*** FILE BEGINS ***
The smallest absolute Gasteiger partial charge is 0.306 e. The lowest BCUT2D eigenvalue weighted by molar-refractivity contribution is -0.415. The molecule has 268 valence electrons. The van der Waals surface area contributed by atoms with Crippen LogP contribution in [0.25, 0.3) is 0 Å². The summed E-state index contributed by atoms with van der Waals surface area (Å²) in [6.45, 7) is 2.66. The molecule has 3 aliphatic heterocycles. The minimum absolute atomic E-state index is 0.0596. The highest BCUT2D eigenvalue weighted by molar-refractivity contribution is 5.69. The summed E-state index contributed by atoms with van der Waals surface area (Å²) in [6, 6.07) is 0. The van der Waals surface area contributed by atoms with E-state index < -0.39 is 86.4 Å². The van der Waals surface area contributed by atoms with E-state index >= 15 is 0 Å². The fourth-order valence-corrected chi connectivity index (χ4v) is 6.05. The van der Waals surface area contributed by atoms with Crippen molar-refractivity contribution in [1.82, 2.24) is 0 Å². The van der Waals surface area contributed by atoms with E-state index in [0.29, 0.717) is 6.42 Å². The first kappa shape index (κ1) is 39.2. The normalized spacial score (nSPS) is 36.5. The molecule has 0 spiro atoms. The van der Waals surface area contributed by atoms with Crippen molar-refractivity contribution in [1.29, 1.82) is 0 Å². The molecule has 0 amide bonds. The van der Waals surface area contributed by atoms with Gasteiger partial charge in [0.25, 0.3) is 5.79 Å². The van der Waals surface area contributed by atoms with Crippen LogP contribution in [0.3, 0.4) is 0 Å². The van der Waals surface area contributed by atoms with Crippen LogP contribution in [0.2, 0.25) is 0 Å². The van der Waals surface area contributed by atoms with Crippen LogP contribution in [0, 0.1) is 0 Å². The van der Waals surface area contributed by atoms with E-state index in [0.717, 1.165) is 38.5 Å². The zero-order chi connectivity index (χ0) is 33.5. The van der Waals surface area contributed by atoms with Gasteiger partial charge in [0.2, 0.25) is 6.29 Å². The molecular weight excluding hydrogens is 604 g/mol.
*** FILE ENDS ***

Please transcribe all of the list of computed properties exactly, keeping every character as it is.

The smallest absolute Gasteiger partial charge is 0.306 e. The lowest BCUT2D eigenvalue weighted by molar-refractivity contribution is -0.415. The molecule has 268 valence electrons. The van der Waals surface area contributed by atoms with Crippen LogP contribution in [0.25, 0.3) is 0 Å². The summed E-state index contributed by atoms with van der Waals surface area (Å²) in [6.45, 7) is 2.66. The molecule has 3 aliphatic heterocycles. The minimum absolute atomic E-state index is 0.0596. The highest BCUT2D eigenvalue weighted by molar-refractivity contribution is 5.69. The summed E-state index contributed by atoms with van der Waals surface area (Å²) in [6, 6.07) is 0. The van der Waals surface area contributed by atoms with E-state index < -0.39 is 86.4 Å². The van der Waals surface area contributed by atoms with E-state index >= 15 is 0 Å². The fourth-order valence-corrected chi connectivity index (χ4v) is 6.05. The van der Waals surface area contributed by atoms with Crippen molar-refractivity contribution in [1.82, 2.24) is 0 Å². The van der Waals surface area contributed by atoms with E-state index in [0.29, 0.717) is 6.42 Å². The first kappa shape index (κ1) is 39.2. The normalized spacial score (nSPS) is 36.5. The molecule has 0 spiro atoms. The van der Waals surface area contributed by atoms with Crippen molar-refractivity contribution in [1.29, 1.82) is 0 Å². The molecule has 0 amide bonds. The van der Waals surface area contributed by atoms with Gasteiger partial charge in [0.25, 0.3) is 5.79 Å². The van der Waals surface area contributed by atoms with Crippen LogP contribution in [0.3, 0.4) is 0 Å². The van der Waals surface area contributed by atoms with Crippen LogP contribution in [0.2, 0.25) is 0 Å². The van der Waals surface area contributed by atoms with Crippen LogP contribution in [0, 0.1) is 0 Å². The van der Waals surface area contributed by atoms with E-state index in [0.717, 1.165) is 38.5 Å². The zero-order chi connectivity index (χ0) is 33.5. The van der Waals surface area contributed by atoms with Gasteiger partial charge in [0.2, 0.25) is 6.29 Å². The molecular weight excluding hydrogens is 604 g/mol.